Apple Turnover – Got a life Mac?

Everyone loves Apple. The late Steve Jobs is surely in line for canonisation in the not too distant future. Apple Macs and iPads and iPhones have replaced religious icons as the focus of adoration. People will queue up in their thousands, for hours, just to acquire the latest Apple hardware.

Apple is a success by anyone’s standard. It is making money hand-over-fist, $108bn last year with at least $80bn sitting around in cash reserves.

Started in California in 1976, it has been the quintessential American dream success for two of its three founders. Portrayed as a very un-capitalist company Apple is in reality only unconventional (or was).

Once the epitome of all-American production it has trotted along behind its conventional capitalist operators and outsourced its production abroad. Abroad being cheaper, with employees ready to work harder and longer without interference from such health and safety regulations which protect western labour, so ensuring profits are all the greater.

In late 2011 the Chinese authorities raised environmental concerns over their plant in Suzhou. This followed exposure of child labour and poor working conditions at Apple factories in China where workers could be operating 60 hour weeks, being paid a mere £100 a month and from that having deductions for dormitory rent and food – reminiscent of the old truck system which operated in this country before workers were properly organised.

Some may remember reports of suicides among the Apple employees in China which led to a won’t kill myself clause in worker contracts.

On a recent visit to China to meet his iPhone workforce , Apple Chief Executive, Tim Cook was lauded by the Chinese government and workers alike. This didn’t go unnoticed by Cook who praised the Chinese people for their ability to work hard, oh, and then spend the money they earned buying Apple’s very highly priced products. Nice capitalist symmetry.

But is all well in Apple’s Chinese manufactures? It appears not. The Fair Labor Association has reported many ‘serious and pressing non-compliances’ with the company’s workplace code and Chinese labour laws. Foxconn, Apple’s main electronic component supplier has been heavily criticised for its labour conditions. Foxconn employs China’s largest workforce on one campus, its Longhua, Shenzhen factory (iPod City) where between 200,000 and 400,000 people are employed. Currently Foxconn workers could clock up the company’s 80 hour a week limit but Foxconn promise this will be reduced to 36, with commensurate overtime compensation. Reductions in overtime are not always welcomed by employees who can expect their take-home pay to drop accordingly and there is pressure to offer better remuneration for basic pay and overtime to alleviate this.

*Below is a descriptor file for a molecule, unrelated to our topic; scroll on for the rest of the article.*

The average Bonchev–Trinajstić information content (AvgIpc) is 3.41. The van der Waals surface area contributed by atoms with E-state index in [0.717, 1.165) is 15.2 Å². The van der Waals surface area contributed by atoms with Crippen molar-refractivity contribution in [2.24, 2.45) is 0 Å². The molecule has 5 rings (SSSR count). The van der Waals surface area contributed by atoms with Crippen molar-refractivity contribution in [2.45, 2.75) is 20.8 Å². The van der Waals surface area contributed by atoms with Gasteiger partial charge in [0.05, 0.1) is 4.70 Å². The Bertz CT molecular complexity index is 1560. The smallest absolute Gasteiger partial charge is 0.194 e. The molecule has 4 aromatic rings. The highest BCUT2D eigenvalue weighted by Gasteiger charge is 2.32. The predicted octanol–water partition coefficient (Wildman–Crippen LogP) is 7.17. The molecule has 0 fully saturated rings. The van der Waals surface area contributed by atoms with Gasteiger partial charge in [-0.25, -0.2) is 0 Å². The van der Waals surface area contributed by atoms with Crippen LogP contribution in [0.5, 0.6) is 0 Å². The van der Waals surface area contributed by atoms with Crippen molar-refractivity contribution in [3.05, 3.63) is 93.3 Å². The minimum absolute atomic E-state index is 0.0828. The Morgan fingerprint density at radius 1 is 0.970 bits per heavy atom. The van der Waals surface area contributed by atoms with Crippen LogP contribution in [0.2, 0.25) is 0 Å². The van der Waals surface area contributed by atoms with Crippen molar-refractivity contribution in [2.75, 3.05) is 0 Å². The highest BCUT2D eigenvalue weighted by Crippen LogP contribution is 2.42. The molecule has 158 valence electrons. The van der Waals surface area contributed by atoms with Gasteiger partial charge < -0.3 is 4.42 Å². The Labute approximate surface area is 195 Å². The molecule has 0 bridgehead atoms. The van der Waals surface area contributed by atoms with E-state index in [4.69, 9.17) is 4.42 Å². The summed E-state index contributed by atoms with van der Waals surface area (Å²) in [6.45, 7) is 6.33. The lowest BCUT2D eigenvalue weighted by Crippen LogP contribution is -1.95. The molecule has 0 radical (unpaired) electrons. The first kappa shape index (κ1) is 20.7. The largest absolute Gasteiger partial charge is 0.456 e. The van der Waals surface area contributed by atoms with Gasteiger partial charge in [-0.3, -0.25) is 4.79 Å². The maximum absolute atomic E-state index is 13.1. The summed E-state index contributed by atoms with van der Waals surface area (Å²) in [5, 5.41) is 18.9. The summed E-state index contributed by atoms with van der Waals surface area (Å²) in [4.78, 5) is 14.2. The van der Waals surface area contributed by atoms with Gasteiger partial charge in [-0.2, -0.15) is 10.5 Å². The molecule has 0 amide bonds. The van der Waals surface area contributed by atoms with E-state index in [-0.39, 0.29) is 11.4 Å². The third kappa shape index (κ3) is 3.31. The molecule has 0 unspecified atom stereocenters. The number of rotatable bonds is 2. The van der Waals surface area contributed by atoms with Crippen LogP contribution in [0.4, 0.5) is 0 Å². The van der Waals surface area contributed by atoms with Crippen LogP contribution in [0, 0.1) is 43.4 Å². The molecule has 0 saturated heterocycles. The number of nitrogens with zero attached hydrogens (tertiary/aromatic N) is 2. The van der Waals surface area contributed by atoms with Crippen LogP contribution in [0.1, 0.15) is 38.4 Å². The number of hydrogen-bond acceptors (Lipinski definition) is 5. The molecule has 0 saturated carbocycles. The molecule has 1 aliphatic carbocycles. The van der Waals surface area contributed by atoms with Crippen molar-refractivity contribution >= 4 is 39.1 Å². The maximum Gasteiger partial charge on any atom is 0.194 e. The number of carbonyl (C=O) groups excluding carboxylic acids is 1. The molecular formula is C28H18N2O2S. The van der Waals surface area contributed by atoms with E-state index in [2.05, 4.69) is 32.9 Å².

The average working week is long: the average above 56 hours and the week can be just that, 7 days although there are occurrences of workers going 11 days without a day off.

Could this be a source of Apples vast profits? Work them hard and pay them little? Apple would argue they are paying Chinese factory labour above local rates and the large number of applicants for jobs testify to this. So how should Western multinationals set their standards – by low pay scales in immature economies which let’s face it is why they are there in the first place or by standards of employment in their homeland?

Apple’s conscience has been tweaked by its critics and it is intending to improve pay and health and safety standards. It certainly has doesn’t appear to have had any impact on their profits but Apple must have concerns that a negative campaign highlighting the need for substantial reform of its production in China might affect future sales of its products.

Foxconn’s profits run at some 1.5% while Apple’s come in somewhat greater at 30%. This breaks down to labour costs on an iPhone or iPad of between 2% and 5% It would seem, therefore, that Apple is well able to pay their workforce more and reduce the price of their gadgets and still make hefty profits.

Hopefully the pressure on Apple and Foxconn will see substantial moves to improve life for their employees and Foxconn has announced it intends to raise wages by up to 25%.

Meanwhile Apple’s continues to hoard its vast fortunes. It is thinking about paying out dividends to its shareholders which might surprise some that it doesn’t already. Of course what it could and should do is greatly increase the pay and conditions of its employees, irrespective of where they are, and slash prices on their products, after all Apple appears to have more money than it knows what to do with.

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